• The only evidence you’ve offered that SFI is a legitimate indication of sustainable forestry practices is that it is accepted by industries that have a stake in convincing consumers that they have ethical practices. That’s not evidence. That’s not an argument, and you have completely failed to address the concerns raised in the article which you have dismissed as being poorly researched. Your post includes no facts except that loggers pay taxes and that there are rules.

      Considering that Greenepeace, Forest Ethics, and the David Suzuki foundation all operate and in fact began in Canada, your argument that the “noisy claims” originate in the U.S is simply untrue.

      Furthermore, the reasons we have progressed as far as we have in Canadian forestry is not because of the industry is so wonderfully democratic, it’s because people in Canada (including the three organizations cited in this article and the First Nations which SFI fails to meaningfully consut with) have been working for decades to pressure government and industry to adopt sustainable practices. Those “collective agreements and treaties” you talk about would not exist if not for the work of the organizations who are currently claiming that the SFI certification is insufficient and misleading. In fact, those groups are often signatories to those agreements.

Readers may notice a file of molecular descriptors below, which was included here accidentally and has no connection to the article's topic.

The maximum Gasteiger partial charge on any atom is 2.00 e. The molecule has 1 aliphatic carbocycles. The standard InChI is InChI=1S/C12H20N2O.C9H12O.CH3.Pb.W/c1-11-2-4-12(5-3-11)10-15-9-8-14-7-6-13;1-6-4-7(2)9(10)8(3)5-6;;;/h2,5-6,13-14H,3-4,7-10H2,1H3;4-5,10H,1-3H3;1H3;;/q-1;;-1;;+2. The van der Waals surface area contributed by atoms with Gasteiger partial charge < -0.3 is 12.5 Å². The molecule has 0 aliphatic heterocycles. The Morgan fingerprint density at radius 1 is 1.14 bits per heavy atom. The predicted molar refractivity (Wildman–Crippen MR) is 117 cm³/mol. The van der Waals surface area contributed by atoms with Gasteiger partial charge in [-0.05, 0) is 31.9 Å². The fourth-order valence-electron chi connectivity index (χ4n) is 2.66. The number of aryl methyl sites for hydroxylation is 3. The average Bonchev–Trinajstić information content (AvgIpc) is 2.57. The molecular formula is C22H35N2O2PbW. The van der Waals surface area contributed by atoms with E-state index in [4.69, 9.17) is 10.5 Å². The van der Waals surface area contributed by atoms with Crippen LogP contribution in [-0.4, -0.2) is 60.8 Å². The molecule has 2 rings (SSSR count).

SFI was developed by the industry as their own rubber stamp to sell the same old destructive shit that is responsible for the decline of forest wordwide — including here — while appeasing consumers who hope to ease their consciences by buying ethical products. It’s greenwashing by definition and transparently. The fact that it was set up by the industry is a clear and obvious indication.

      • I agree that MacLeans owes its readers a more comprehensive article on the subject of Forest Management Certification. The picture used to illustrate the article serves only to belittle the subject.